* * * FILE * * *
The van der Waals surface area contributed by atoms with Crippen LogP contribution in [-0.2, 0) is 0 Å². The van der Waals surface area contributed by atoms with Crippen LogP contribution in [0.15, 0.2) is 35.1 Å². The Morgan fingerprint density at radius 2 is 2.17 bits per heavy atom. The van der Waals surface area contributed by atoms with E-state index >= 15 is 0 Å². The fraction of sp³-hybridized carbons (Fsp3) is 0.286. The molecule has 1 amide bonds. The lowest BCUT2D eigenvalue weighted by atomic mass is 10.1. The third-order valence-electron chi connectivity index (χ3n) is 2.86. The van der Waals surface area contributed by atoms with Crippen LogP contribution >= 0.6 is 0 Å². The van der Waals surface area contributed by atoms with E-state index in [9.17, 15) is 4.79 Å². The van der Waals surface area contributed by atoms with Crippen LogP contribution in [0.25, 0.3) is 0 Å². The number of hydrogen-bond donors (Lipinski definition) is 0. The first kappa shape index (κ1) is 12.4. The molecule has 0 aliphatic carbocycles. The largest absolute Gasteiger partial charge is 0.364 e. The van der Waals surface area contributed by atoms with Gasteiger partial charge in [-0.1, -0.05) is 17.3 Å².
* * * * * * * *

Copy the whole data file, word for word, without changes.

The van der Waals surface area contributed by atoms with Crippen LogP contribution in [-0.2, 0) is 0 Å². The van der Waals surface area contributed by atoms with Crippen LogP contribution in [0.15, 0.2) is 35.1 Å². The Morgan fingerprint density at radius 2 is 2.17 bits per heavy atom. The van der Waals surface area contributed by atoms with E-state index >= 15 is 0 Å². The fraction of sp³-hybridized carbons (Fsp3) is 0.286. The molecule has 1 amide bonds. The lowest BCUT2D eigenvalue weighted by atomic mass is 10.1. The third-order valence-electron chi connectivity index (χ3n) is 2.86. The van der Waals surface area contributed by atoms with Crippen LogP contribution >= 0.6 is 0 Å². The van der Waals surface area contributed by atoms with E-state index in [9.17, 15) is 4.79 Å². The van der Waals surface area contributed by atoms with Crippen LogP contribution in [0.25, 0.3) is 0 Å². The number of hydrogen-bond donors (Lipinski definition) is 0. The first kappa shape index (κ1) is 12.4. The molecule has 0 aliphatic carbocycles. The largest absolute Gasteiger partial charge is 0.364 e. The van der Waals surface area contributed by atoms with Gasteiger partial charge in [-0.1, -0.05) is 17.3 Å².